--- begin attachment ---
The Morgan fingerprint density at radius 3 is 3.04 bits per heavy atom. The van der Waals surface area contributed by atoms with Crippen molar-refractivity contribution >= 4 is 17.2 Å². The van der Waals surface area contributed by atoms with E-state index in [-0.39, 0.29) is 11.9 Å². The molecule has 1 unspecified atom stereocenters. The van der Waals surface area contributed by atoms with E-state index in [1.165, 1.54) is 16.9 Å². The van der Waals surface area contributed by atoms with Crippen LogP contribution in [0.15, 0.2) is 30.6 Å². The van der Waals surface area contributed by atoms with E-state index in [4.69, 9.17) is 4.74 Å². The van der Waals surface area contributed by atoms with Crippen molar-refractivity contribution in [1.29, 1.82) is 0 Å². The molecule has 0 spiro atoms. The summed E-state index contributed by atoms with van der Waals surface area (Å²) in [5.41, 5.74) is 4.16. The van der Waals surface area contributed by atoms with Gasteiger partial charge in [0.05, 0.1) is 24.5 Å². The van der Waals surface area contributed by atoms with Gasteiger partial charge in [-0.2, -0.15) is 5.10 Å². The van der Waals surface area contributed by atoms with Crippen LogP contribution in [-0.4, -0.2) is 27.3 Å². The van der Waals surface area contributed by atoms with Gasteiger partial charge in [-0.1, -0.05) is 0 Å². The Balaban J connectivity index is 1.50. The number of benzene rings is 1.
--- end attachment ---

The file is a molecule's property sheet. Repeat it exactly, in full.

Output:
The Morgan fingerprint density at radius 3 is 3.04 bits per heavy atom. The van der Waals surface area contributed by atoms with Crippen molar-refractivity contribution >= 4 is 17.2 Å². The van der Waals surface area contributed by atoms with E-state index in [-0.39, 0.29) is 11.9 Å². The molecule has 1 unspecified atom stereocenters. The van der Waals surface area contributed by atoms with E-state index in [1.165, 1.54) is 16.9 Å². The van der Waals surface area contributed by atoms with Crippen LogP contribution in [0.15, 0.2) is 30.6 Å². The van der Waals surface area contributed by atoms with E-state index in [4.69, 9.17) is 4.74 Å². The van der Waals surface area contributed by atoms with Crippen molar-refractivity contribution in [1.29, 1.82) is 0 Å². The molecule has 0 spiro atoms. The summed E-state index contributed by atoms with van der Waals surface area (Å²) in [5.41, 5.74) is 4.16. The van der Waals surface area contributed by atoms with Gasteiger partial charge in [0.05, 0.1) is 24.5 Å². The van der Waals surface area contributed by atoms with Gasteiger partial charge in [-0.2, -0.15) is 5.10 Å². The van der Waals surface area contributed by atoms with Crippen LogP contribution in [-0.4, -0.2) is 27.3 Å². The van der Waals surface area contributed by atoms with Gasteiger partial charge in [-0.1, -0.05) is 0 Å². The Balaban J connectivity index is 1.50. The number of benzene rings is 1.